Lassiter made these threats because
he thought Atwater had stolen the
money from him following a drug deal
in Durham, Talbert said.
After hearing the evidence, Judge
Patricia Hunt of the Chapel Hill Dis
trict Court decided there was probable
cause to send the Atwater case to the
Orange County Grand Jury for an in
dictment. If an indictment is given the
case will then be heard in Orange County
Atwater, a Carrboro resident, is
charged with assault with a deadly
weapon with intent to kill and with
inflicting bodily injury.
Lassiter, who is also facing drug
charges in Chatham County, was shot
in the chest, arms, neck and legs and is
hospitalized at North Carolina Memo
rial Hospital. A statement released by
Chapel Hill police said Lassiter is para
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Wednesday's Smith Center
Petty and the Heartbreakers'
Stoddard said the problem was an
unusually large increase in the demand
for power in Ehringhaus. The increase
was totally unexpected, he said.
John Brock, an Ehringhaus resident,
was glad to have the power back. "The
nightly blackouts had gone from frus
trating to ridiculous. I hope the electri
this remains an issue or not depends on
how much other people feel the need to
If anyone comes forward with new
information concerning the renovations
or the use of the airport by the Flying
Club, then more debate may be neces
sary, she said.
Zinn said she did not believe anyone
has brought up anything new, but the
debate over Horace Williams has been
a recurring theme in Chapel Hill since
lyzed from the waist down.
Court records said Lassiter was re
leased from prison in November after
serving 16 months in prison on assault
and drug charges.
Detective Talbert said Atwater made
a statement to police after the shooting
that he had gone to Durham with Las
siter on several occasions to purchase
illegal drugs. Talbert was the only wit
ness to speak at the hearing.
Atwater said in his police statement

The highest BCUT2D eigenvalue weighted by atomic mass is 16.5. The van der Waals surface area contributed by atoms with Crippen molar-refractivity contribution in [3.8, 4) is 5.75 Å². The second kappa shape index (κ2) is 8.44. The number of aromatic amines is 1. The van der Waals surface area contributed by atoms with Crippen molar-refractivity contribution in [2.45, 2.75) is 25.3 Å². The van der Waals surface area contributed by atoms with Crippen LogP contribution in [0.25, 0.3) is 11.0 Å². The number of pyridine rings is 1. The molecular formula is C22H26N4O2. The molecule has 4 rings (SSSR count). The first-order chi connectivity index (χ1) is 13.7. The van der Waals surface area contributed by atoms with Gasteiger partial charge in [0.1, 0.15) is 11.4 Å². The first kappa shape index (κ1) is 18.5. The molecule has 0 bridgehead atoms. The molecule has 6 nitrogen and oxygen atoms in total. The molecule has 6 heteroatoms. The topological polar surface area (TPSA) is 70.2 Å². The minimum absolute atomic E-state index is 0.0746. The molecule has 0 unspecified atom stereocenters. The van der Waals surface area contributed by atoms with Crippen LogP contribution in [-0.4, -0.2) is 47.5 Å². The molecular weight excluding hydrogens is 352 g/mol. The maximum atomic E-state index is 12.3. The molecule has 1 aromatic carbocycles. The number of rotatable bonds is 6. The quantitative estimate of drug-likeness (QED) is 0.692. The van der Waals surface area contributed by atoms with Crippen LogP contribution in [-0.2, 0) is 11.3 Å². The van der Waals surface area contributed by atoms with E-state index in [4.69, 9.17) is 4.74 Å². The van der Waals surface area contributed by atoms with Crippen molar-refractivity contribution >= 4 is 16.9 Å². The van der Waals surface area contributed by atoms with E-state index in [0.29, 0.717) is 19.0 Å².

that Lassiter had threatened his life
after deciding he had been cheated in
one of the drug deals in Durham.
The police statement said Atwater
began carrying a gun for his safety after
Lassiter threatened him.
Atwater said that on the day of the
shooting he was driving on North Co
lumbia Street near the Municipal Build
ing about 12:30 p.m. when he saw
Lassiter shouted at Atwater from his
truck and ordered Atwater to give him
his money or give him back his drugs.
The two men parked their vehicles and
continued to argue. Atwater said he
insisted he did not owe Lassiter any
After Lassiter shoved him, Atwater
shot him with a .32-caliber revolver,
Atwater told police.
Atwater told police he was uncertain
how many times he shot Lassiter or
even if he did shoot him. He walked to
concert was the last stop on Tom
current tour. See story, page 6.
cians got the power fixed for good."
The rerouting of power is a tempo
rary measure, Stoddard said. The Uni
versity will not fix the problem perma
nently until Christmas because it re
quires shutting down the whole build
See BLACKOUT, page 2
the 1960s. Some residents living near
the airport have complained about the
noise and the hazard of having an air
port near a residential area.
Julie Andresen, a town council
member and airport critic, said that
clearing up views on Horace Williams
was important, but that she was con
cerned with the University's plans to
increase traffic at the airport.
See AIRPORT, page 2
the Chapel Hill Fire Department after
the shooting and turned himself and his
gun in to public safety officers who
then contacted police.
"I just didn't want to have to keep
running from him," Atwater said in the
Zebulon to take up America's
favorite pastime 3
Hand-held computers to up
date ticket system 4
Group recreates Fab Four
sound to perfection 5
City and state news 3
University news 4
, I 11.111. ....I I I 4